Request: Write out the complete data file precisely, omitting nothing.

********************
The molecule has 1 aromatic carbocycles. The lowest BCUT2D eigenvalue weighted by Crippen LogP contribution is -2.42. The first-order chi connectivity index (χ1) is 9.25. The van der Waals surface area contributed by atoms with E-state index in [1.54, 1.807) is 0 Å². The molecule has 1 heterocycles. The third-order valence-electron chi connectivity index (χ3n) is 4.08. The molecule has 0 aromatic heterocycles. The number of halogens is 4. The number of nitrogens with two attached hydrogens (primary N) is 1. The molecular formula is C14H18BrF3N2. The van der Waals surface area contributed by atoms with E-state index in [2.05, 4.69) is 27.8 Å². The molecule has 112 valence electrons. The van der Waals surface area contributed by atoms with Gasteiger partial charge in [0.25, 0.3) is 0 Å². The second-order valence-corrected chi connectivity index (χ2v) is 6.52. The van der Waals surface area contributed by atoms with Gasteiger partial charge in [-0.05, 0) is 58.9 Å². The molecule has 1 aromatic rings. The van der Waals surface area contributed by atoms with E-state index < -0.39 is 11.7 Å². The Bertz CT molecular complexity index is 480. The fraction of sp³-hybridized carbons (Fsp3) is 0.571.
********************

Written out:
The molecule has 1 aromatic carbocycles. The lowest BCUT2D eigenvalue weighted by Crippen LogP contribution is -2.42. The first-order chi connectivity index (χ1) is 9.25. The van der Waals surface area contributed by atoms with E-state index in [1.54, 1.807) is 0 Å². The molecule has 1 heterocycles. The third-order valence-electron chi connectivity index (χ3n) is 4.08. The molecule has 0 aromatic heterocycles. The number of halogens is 4. The number of nitrogens with two attached hydrogens (primary N) is 1. The molecular formula is C14H18BrF3N2. The van der Waals surface area contributed by atoms with E-state index in [2.05, 4.69) is 27.8 Å². The molecule has 112 valence electrons. The van der Waals surface area contributed by atoms with Gasteiger partial charge in [0.25, 0.3) is 0 Å². The second-order valence-corrected chi connectivity index (χ2v) is 6.52. The van der Waals surface area contributed by atoms with Gasteiger partial charge in [-0.05, 0) is 58.9 Å². The molecule has 1 aromatic rings. The van der Waals surface area contributed by atoms with E-state index < -0.39 is 11.7 Å². The Bertz CT molecular complexity index is 480. The fraction of sp³-hybridized carbons (Fsp3) is 0.571.